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Hysterectomy - vaginal - discharge

Hysterectomy - vaginal - discharge

Vaginal hysterectomy - discharge; Laparoscopically assisted vaginal hysterectomy - discharge; LAVH - discharge


You were in the hospital to have a vaginal hysterectomy. This article tells you what to expect and how to care for yourself when you return home after the procedure.

When You're in the Hospital


While you were in the hospital, you had a vaginal hysterectomy. Your surgeon made a cut in your vagina. Your uterus was removed through this cut.


Your surgeon may have also used a laparoscope (a thin tube with a small camera on it) and other instruments that were inserted into your belly through several small incisions.

Part or all of your uterus was removed. Your fallopian tubes or ovaries may have also been removed. You may go home on the same day as surgery, or you may spend 1 to 2 nights in the hospital.


What to Expect at Home


It will take at least 3 to 6 weeks to feel better. You will have the most discomfort during the first 2 weeks. Most women will need to use pain medicine regularly and limit their activities during the first 2 weeks. After this period, you may feel tired but will not have much pain. You may not feel like eating much.

You will not have any scars on your skin unless your doctor used a laparoscope and other instruments that were inserted through your belly. In that case, you will have 2 to 4 scars less than 1-inch (3 cm) long.

You will likely have light spotting for 2 to 4 weeks. It may be pink, red, or brownish. It should not have a bad odor.

If you had good sexual function before the surgery, you should continue to have good sexual function afterward. If you had severe bleeding before your hysterectomy that also negatively affected sexual function, your sexual function will often improve after surgery. If you have a decrease in your sexual function after your hysterectomy, talk with your health care provider about possible causes and treatments.




Slowly increase how much activity you do every day. Take short walks and increase how far you go gradually. Do not jog, do sit-ups, or other sports until you have checked with your provider.

Do not lift anything heavier than a gallon (3.8 L) jug of milk for a few weeks after surgery. Do not drive for the first 2 weeks.

Do not put anything into your vagina for the first 8 to 12 weeks. This includes douching or using tampons.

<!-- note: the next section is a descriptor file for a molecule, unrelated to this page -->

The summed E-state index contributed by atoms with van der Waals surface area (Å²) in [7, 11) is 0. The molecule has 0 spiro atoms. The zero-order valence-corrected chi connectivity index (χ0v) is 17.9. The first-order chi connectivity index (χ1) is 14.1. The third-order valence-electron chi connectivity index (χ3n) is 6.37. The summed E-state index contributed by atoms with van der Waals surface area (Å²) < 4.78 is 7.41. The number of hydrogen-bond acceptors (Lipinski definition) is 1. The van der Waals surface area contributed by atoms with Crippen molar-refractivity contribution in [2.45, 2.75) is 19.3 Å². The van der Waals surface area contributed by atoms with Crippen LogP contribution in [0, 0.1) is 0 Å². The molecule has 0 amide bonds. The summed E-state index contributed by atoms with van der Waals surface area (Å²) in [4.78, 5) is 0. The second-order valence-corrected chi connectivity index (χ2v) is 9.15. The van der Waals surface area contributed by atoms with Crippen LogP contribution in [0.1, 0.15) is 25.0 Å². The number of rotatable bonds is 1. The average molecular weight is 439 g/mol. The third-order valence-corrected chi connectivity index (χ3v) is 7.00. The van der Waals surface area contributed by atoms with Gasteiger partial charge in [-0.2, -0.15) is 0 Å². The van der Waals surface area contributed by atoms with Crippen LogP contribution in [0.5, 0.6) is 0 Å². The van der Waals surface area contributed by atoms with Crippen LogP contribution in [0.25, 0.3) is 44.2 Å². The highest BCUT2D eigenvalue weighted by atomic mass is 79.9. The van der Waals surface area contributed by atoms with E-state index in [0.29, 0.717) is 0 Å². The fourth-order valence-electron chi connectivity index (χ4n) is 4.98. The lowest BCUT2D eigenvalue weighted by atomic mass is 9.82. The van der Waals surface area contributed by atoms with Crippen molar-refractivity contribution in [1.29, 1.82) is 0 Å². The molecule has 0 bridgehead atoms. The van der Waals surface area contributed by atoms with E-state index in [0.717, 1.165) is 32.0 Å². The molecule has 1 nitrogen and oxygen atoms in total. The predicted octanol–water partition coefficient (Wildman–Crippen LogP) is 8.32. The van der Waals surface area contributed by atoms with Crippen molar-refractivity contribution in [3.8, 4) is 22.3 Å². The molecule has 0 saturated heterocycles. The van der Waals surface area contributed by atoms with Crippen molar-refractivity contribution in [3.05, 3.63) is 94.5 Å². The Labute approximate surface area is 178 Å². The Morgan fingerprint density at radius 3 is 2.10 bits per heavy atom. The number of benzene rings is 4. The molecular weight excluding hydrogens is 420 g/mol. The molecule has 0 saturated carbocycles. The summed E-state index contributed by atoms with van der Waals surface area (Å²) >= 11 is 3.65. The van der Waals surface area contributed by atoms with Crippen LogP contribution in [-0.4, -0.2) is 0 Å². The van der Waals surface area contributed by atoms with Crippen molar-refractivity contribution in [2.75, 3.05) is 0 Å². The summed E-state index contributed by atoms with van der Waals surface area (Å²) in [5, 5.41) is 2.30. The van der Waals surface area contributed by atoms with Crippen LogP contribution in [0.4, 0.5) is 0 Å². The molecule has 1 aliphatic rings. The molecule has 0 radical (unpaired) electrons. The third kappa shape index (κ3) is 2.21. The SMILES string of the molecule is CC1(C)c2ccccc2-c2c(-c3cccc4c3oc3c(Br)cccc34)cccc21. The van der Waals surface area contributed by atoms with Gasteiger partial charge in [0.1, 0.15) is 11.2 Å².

Do not start having sexual intercourse for at least 8 weeks, and only after your provider says it is OK. If you had vaginal repairs along with your hysterectomy, you may need to wait 12 weeks for intercourse. Check with your provider.

If your surgeon also used a laparoscope:

  • You may remove the wound dressings and take a shower the day after surgery if sutures (stitches), staples, or glue were used to close your skin.
  • Cover your wounds with plastic wrap before showering for the first week if tape strips (Steri-Strips) were used to close your skin. Do not try to wash the Steri-Strips off. They should fall off in about a week. If they are still in place after 10 days, remove them unless your doctor tells you not to.
  • Do not soak in a bathtub or hot tub, or go swimming, until your doctor tells you it is OK.

Try eating smaller meals than normal and have healthy snacks in between. Eat plenty of fruits and vegetables and drink 8 cups (2 L) of water a day to keep from getting constipated.

To manage your pain:

  • Your provider will prescribe pain medicines to use at home.
  • If you are taking pain pills 3 or 4 times a day, try taking them at the same times each day for 3 to 4 days. They may work better to relieve the pain this way.
  • Try getting up and moving around if you are having some pain in your belly. This may ease your pain.


When to Call the Doctor


Call your provider if:

  • You have a fever above 100.5°F (38°C).
  • Your surgical wound is bleeding, is red and warm to touch, or has thick, yellow, or green drainage.
  • Your pain medicine is not helping your pain.
  • It is hard to breathe.
  • You have a cough that does not go away.
  • You cannot drink or eat.
  • You have nausea or vomiting.
  • You are unable to pass gas or have a bowel movement.
  • You have pain or burning when you urinate, or you are unable to urinate.
  • You have a discharge from your vagina that has a bad odor.
  • You have bleeding from the vagina that is heavier than light spotting.
  • You have swelling or redness in one of your legs.




Gambone JC. Gynecologic procedures: imaging studies and surgery. In: Hacker NF, Gambone JC, Hobel CJ, eds. Hacker & Moore's Essentials of Obstetrics and Gynecology. 6th ed. Philadelphia, PA: Elsevier; 2016:chap 31.

Prescott LS, Yunker AC, Alvarez R, Jones HW. Gynecologic surgery. In: Townsend CM Jr, Beauchamp RD, Evers BM, Mattox KL, eds. Sabiston Textbook of Surgery. 21st ed. St Louis, MO: Elsevier; 2022:chap 71.

Thurston J, Murji A, Scattolon S, et al. No. 377 – Hysterectomy for benign gynaecologic indications. Journal of Obstetrics and Gynaecology Canada (JOCG). 2019;41(4):543-557. PMID: 30879487

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          Review Date: 4/19/2022

          Reviewed By: John D. Jacobson, MD, Department of Obstetrics and Gynecology, Loma Linda University School of Medicine, Loma Linda, CA. Also reviewed by David C. Dugdale, MD, Medical Director, Brenda Conaway, Editorial Director, and the A.D.A.M. Editorial team.

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